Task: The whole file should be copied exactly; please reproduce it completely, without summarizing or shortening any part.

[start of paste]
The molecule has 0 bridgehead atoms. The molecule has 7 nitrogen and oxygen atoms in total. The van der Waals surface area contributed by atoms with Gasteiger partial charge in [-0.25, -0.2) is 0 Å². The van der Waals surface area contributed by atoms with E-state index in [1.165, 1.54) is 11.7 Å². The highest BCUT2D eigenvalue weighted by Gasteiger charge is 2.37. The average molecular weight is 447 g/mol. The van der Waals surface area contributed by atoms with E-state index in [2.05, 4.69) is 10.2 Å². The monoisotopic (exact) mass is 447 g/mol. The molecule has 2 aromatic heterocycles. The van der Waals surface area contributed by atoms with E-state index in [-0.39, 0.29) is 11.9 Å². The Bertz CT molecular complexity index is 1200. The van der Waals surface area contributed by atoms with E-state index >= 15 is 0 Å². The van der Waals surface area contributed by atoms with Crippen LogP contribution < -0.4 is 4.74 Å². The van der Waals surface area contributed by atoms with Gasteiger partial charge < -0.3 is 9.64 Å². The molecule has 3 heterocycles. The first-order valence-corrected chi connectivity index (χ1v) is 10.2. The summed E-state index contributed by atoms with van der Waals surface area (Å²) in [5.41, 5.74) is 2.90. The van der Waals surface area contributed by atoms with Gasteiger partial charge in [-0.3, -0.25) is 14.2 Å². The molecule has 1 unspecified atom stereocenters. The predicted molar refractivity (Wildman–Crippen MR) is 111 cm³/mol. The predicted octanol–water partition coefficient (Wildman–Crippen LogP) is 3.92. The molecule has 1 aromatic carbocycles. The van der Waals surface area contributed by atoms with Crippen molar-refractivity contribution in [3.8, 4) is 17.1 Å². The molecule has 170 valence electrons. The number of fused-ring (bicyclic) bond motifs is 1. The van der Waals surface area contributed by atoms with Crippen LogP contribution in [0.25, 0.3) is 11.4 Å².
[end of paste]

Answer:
The molecule has 0 bridgehead atoms. The molecule has 7 nitrogen and oxygen atoms in total. The van der Waals surface area contributed by atoms with Gasteiger partial charge in [-0.25, -0.2) is 0 Å². The van der Waals surface area contributed by atoms with E-state index in [1.165, 1.54) is 11.7 Å². The highest BCUT2D eigenvalue weighted by Gasteiger charge is 2.37. The average molecular weight is 447 g/mol. The van der Waals surface area contributed by atoms with E-state index in [2.05, 4.69) is 10.2 Å². The monoisotopic (exact) mass is 447 g/mol. The molecule has 2 aromatic heterocycles. The van der Waals surface area contributed by atoms with E-state index in [-0.39, 0.29) is 11.9 Å². The Bertz CT molecular complexity index is 1200. The van der Waals surface area contributed by atoms with E-state index >= 15 is 0 Å². The van der Waals surface area contributed by atoms with Crippen LogP contribution < -0.4 is 4.74 Å². The van der Waals surface area contributed by atoms with Gasteiger partial charge < -0.3 is 9.64 Å². The molecule has 3 heterocycles. The first-order valence-corrected chi connectivity index (χ1v) is 10.2. The summed E-state index contributed by atoms with van der Waals surface area (Å²) in [5.41, 5.74) is 2.90. The van der Waals surface area contributed by atoms with Gasteiger partial charge in [-0.3, -0.25) is 14.2 Å². The molecule has 1 unspecified atom stereocenters. The predicted molar refractivity (Wildman–Crippen MR) is 111 cm³/mol. The predicted octanol–water partition coefficient (Wildman–Crippen LogP) is 3.92. The molecule has 1 aromatic carbocycles. The van der Waals surface area contributed by atoms with Crippen molar-refractivity contribution in [3.8, 4) is 17.1 Å². The molecule has 170 valence electrons. The number of fused-ring (bicyclic) bond motifs is 1. The van der Waals surface area contributed by atoms with Crippen LogP contribution in [0.25, 0.3) is 11.4 Å².